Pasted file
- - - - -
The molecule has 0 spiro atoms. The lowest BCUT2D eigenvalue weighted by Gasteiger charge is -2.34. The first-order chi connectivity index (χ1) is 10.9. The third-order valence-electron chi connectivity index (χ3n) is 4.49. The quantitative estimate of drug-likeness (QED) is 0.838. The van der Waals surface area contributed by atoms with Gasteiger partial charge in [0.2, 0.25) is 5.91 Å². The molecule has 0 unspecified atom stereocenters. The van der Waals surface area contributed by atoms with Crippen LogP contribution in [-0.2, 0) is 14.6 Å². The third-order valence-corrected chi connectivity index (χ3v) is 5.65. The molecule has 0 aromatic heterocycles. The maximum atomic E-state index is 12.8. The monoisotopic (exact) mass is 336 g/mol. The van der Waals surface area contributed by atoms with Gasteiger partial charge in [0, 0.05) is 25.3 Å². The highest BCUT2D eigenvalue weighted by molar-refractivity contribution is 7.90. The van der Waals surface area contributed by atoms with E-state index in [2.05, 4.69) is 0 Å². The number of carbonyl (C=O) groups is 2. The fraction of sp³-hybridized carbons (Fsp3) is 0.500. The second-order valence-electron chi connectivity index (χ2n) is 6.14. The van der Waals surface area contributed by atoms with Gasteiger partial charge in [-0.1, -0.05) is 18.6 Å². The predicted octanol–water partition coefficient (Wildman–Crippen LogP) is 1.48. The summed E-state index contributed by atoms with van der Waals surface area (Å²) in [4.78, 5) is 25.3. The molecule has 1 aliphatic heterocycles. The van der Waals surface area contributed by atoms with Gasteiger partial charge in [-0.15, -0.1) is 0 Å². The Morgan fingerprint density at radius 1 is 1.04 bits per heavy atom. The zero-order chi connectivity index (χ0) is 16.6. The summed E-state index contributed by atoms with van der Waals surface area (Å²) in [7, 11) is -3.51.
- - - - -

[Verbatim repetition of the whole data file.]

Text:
The molecule has 0 spiro atoms. The lowest BCUT2D eigenvalue weighted by Gasteiger charge is -2.34. The first-order chi connectivity index (χ1) is 10.9. The third-order valence-electron chi connectivity index (χ3n) is 4.49. The quantitative estimate of drug-likeness (QED) is 0.838. The van der Waals surface area contributed by atoms with Gasteiger partial charge in [0.2, 0.25) is 5.91 Å². The molecule has 0 unspecified atom stereocenters. The van der Waals surface area contributed by atoms with Crippen LogP contribution in [-0.2, 0) is 14.6 Å². The third-order valence-corrected chi connectivity index (χ3v) is 5.65. The molecule has 0 aromatic heterocycles. The maximum atomic E-state index is 12.8. The monoisotopic (exact) mass is 336 g/mol. The van der Waals surface area contributed by atoms with Gasteiger partial charge in [0, 0.05) is 25.3 Å². The highest BCUT2D eigenvalue weighted by molar-refractivity contribution is 7.90. The van der Waals surface area contributed by atoms with E-state index in [2.05, 4.69) is 0 Å². The number of carbonyl (C=O) groups is 2. The fraction of sp³-hybridized carbons (Fsp3) is 0.500. The second-order valence-electron chi connectivity index (χ2n) is 6.14. The van der Waals surface area contributed by atoms with Gasteiger partial charge in [-0.1, -0.05) is 18.6 Å². The predicted octanol–water partition coefficient (Wildman–Crippen LogP) is 1.48. The summed E-state index contributed by atoms with van der Waals surface area (Å²) in [4.78, 5) is 25.3. The molecule has 1 aliphatic heterocycles. The van der Waals surface area contributed by atoms with Gasteiger partial charge in [-0.15, -0.1) is 0 Å². The Morgan fingerprint density at radius 1 is 1.04 bits per heavy atom. The zero-order chi connectivity index (χ0) is 16.6. The summed E-state index contributed by atoms with van der Waals surface area (Å²) in [7, 11) is -3.51.